Australia, US to develop hypersonic missiles to counter China
Australia’s defence minister says ‘game-changing’ project with US will help deter aggression against its interests.
Australia and the United States will jointly develop hypersonic cruise missiles, the Australian defence minister announced on Tuesday, pledging to invest in “advanced capabilities” that will give the country’s military “more options to deter aggression” against its interests.
Both China and Russia are developing similar missiles.
The weapons are capable of travelling at more than five times the speed of sound and the combination of speed, manoeuvrability and altitude makes them difficult to track and intercept.
Linda Reynolds, the Australian defence minister, called the bilateral project with the US a “game-changing capability”, but did not reveal the cost of developing the missiles or when they would be operational.
“Investing in capabilities that deter actions against Australia also benefits our region, our allies and our security partners,” she said.
“We remain committed to peace and stability in the region and an open, inclusive and prosperous Indo-Pacific.”
The United States’ Acting Under Secretary of Defense Michael Kratsios said the project, officially known as the Southern Cross Integrated Flight Research Experiment (SCIFiRE), builds on 15 years of collaboration between the US and Australian military.
“This initiative will be essential to the future of hypersonic research and development, ensuring the US and our allies lead the world in the advancement of this transformational warfighting capability,” he said in a statement.
Australia had set aside up to 9.3 billion Australian dollars ($6.8bn) this year for high-speed, long-range missile defence systems, including hypersonic research.
In July, Australia said it would boost defence spending by 40 percent over the next 10 years to acquire longer-range strike capabilities across air, sea and land as it broadens its military focus from the Pacific to the Indo-Pacific region.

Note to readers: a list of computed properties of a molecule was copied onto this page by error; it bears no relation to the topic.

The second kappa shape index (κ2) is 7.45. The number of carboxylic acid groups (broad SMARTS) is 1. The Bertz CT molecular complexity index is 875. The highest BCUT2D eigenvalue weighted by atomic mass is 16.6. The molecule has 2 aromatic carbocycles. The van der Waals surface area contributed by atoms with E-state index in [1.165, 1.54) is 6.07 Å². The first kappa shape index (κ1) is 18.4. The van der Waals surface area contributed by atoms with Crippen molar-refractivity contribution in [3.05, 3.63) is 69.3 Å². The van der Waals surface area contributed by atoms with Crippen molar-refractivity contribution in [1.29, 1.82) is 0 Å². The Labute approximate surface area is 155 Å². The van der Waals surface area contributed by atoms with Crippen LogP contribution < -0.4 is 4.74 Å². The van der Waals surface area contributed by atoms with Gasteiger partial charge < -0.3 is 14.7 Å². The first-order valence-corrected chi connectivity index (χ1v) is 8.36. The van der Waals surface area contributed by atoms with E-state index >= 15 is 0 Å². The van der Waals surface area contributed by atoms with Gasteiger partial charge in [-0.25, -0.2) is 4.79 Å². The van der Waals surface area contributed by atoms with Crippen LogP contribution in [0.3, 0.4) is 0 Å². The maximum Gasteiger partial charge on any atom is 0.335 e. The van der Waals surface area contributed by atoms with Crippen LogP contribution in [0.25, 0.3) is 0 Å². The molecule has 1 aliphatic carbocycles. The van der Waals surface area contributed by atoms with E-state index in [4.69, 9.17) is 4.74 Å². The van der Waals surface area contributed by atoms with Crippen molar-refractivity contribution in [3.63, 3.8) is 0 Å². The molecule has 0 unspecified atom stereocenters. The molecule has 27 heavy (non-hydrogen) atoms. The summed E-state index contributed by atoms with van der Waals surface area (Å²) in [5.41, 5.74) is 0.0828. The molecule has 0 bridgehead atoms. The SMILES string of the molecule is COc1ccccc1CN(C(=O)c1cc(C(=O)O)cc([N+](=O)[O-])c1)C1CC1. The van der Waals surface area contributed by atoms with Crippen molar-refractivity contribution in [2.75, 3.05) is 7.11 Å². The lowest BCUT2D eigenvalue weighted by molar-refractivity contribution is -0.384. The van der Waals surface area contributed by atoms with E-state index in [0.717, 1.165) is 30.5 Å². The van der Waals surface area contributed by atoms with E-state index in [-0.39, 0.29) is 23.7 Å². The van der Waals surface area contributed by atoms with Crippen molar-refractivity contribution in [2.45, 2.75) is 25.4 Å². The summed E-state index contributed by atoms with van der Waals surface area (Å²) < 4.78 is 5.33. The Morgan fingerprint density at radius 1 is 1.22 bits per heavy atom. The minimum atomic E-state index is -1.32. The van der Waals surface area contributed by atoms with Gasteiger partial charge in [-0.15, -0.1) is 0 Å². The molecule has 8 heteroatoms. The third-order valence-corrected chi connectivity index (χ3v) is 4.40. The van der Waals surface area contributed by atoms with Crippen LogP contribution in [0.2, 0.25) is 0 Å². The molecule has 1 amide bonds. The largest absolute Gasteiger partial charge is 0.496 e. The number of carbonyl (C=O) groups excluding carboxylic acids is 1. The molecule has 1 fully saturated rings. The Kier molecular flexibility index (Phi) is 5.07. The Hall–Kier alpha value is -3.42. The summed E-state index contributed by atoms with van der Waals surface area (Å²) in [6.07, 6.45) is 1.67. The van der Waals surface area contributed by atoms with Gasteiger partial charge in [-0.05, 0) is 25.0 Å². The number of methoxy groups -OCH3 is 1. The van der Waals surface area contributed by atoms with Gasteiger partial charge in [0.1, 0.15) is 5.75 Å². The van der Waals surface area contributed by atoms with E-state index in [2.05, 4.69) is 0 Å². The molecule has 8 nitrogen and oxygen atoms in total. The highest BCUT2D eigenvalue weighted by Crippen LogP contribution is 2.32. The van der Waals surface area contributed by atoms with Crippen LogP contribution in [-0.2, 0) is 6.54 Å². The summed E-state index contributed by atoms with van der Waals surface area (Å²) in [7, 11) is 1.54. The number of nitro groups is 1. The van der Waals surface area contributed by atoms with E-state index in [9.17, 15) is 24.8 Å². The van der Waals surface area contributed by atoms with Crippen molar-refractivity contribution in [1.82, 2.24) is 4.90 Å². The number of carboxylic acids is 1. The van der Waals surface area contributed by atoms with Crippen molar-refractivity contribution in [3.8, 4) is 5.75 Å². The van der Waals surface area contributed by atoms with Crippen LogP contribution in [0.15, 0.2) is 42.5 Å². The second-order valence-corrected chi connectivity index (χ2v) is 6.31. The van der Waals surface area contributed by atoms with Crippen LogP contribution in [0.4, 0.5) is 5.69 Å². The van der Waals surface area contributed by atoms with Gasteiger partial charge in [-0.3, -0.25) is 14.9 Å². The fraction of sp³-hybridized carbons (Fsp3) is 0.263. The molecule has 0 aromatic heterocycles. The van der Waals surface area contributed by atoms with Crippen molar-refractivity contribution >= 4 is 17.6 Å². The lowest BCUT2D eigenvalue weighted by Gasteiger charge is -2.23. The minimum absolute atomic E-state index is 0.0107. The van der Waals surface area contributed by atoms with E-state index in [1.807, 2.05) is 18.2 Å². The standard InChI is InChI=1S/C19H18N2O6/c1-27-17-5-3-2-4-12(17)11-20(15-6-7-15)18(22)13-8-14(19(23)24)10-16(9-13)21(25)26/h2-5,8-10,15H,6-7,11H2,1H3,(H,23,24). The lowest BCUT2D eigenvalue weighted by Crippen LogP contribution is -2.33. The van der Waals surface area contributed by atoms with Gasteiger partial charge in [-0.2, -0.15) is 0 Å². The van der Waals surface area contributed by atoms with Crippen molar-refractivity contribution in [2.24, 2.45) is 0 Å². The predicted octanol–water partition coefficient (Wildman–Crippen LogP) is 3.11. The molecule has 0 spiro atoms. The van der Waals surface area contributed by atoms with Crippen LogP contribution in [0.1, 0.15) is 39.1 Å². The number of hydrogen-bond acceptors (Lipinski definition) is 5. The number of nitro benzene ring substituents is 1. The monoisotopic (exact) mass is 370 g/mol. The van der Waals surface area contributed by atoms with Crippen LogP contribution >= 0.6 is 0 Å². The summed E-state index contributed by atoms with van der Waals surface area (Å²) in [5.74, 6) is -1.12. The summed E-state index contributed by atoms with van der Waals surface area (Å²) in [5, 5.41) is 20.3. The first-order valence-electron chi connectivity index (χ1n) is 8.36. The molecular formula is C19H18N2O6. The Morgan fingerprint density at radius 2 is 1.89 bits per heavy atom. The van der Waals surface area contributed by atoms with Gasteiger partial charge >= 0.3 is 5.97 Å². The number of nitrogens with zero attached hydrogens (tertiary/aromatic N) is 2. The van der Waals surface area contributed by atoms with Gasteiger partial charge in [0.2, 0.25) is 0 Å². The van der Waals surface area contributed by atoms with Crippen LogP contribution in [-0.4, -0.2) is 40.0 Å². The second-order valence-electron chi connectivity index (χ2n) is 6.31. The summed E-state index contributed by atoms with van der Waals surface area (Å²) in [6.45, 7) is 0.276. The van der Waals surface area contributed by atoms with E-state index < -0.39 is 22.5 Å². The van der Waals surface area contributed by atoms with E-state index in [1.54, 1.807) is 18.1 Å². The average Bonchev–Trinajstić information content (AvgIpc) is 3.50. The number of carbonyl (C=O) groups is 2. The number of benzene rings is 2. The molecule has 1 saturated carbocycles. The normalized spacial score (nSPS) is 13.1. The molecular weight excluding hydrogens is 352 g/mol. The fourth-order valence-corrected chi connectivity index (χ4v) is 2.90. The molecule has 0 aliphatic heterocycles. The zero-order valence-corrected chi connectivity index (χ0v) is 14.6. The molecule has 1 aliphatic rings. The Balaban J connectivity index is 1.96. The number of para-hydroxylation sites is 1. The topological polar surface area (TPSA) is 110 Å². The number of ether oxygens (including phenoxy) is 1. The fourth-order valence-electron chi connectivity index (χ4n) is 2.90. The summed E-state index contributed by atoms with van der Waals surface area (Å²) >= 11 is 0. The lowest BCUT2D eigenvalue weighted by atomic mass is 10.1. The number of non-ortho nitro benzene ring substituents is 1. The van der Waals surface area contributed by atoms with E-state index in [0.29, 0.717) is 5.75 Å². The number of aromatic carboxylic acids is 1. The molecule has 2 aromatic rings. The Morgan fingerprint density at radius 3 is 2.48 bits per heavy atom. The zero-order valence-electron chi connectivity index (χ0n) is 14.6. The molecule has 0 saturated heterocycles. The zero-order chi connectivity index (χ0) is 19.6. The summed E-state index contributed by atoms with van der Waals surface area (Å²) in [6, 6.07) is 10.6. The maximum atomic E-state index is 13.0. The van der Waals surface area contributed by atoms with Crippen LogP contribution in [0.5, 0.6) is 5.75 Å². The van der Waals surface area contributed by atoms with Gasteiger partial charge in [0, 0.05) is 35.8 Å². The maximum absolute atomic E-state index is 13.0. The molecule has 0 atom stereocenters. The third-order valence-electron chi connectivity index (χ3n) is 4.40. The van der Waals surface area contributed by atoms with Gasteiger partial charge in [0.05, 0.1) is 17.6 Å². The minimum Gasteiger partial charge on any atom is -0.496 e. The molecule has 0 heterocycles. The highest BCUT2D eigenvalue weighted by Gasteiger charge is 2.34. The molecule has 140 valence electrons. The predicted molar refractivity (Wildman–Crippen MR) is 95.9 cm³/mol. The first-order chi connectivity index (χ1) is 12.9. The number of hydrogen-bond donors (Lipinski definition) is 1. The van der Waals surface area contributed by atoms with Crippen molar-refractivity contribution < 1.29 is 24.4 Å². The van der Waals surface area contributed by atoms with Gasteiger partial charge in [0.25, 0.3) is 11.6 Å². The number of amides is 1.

Australia’s collaboration with the US on missile development, however, could inflame tensions with China.
The relationship between both countries has been tense after Australia discovered what it said were Chinese influence campaigns, and has deteriorated further this year after Canberra asked for an inquiry into the origins of COVID-19 pandemic.
Beijing has introduced a string of economic sanctions on Australian goods, and relations hit a new low on Monday after a senior Chinese official posted a fake image of an Australian soldier holding a blood-covered knife to the throat of an Afghan child.
China has deployed, or is close to deploying, hypersonic systems armed with conventional warheads, according to defence analysts.
Russia deployed its first hypersonic nuclear-capable missiles last year, while the Pentagon, which tested a similar hypersonic missile in 2017, has a goal of fielding hypersonic war-fighting capabilities in the early to mid-2020s.
The Sydney Morning Herald newspaper said on Tuesday that Australia hopes to begin testing prototypes of the air-launched, long-range missiles within months.
The hypersonic missiles will be designed to be carried by the Australian air force’s existing fleet of aircraft including Growlers, Super Hornets, Joint Strike Fighters as well as unmanned aircraft including drones, the newspaper reported.